The Wire 5 Seasons 2003

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Season 2
Available on Prime
(2,179) IMDb 8.3/10

4. Hard Cases TV-MA CC

Sobotka reprimands his nephew Nick for stealing the cameras and orders him to bring the cargo back--too late. McNulty is on a self-assigned moral mission to identify his floater, but his old partner, Bunk, says they have a more pressing matter.

Starring:
Dominic West, Chris Bauer
Runtime:
59 minutes
Original air date:
June 22, 2003

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Season 2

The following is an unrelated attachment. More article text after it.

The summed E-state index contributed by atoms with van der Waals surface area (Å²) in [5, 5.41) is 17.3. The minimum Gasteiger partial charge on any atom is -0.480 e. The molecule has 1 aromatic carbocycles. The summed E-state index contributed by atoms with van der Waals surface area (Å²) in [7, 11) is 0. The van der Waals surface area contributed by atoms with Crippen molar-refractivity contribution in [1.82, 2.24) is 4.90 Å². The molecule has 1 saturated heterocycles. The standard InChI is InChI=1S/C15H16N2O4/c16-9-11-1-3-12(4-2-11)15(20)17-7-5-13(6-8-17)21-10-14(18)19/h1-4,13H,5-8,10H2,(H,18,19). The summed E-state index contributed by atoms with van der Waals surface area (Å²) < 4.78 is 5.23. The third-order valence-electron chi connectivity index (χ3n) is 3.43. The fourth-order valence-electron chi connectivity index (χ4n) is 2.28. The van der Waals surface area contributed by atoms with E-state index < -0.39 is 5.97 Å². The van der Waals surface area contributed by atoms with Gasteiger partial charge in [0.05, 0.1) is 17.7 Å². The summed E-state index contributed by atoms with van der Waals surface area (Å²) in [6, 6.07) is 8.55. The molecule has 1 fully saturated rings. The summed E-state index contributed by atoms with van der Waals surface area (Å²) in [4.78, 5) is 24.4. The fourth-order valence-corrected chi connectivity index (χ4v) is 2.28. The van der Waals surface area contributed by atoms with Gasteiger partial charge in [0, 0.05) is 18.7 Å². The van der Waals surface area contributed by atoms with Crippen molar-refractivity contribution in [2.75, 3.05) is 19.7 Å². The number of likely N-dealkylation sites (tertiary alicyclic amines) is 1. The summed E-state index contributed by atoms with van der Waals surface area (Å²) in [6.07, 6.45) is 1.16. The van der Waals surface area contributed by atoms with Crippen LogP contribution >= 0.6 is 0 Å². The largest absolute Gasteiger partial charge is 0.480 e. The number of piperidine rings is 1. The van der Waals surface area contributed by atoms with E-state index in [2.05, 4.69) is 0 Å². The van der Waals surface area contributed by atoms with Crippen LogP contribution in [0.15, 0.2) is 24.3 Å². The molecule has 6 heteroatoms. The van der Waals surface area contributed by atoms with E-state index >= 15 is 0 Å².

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Customer Reviews

Excellent story line and great acting.
Tish
We can watch a season and keep up with the plot and the story line easier than just watching it one show at a time.
Al Mellon
This is one of the best TV shows ever.
James E. Lucas

Most Helpful Customer Reviews

95 of 101 people found the following review helpful By Wheelchair Assassin on December 28, 2006
Format: DVD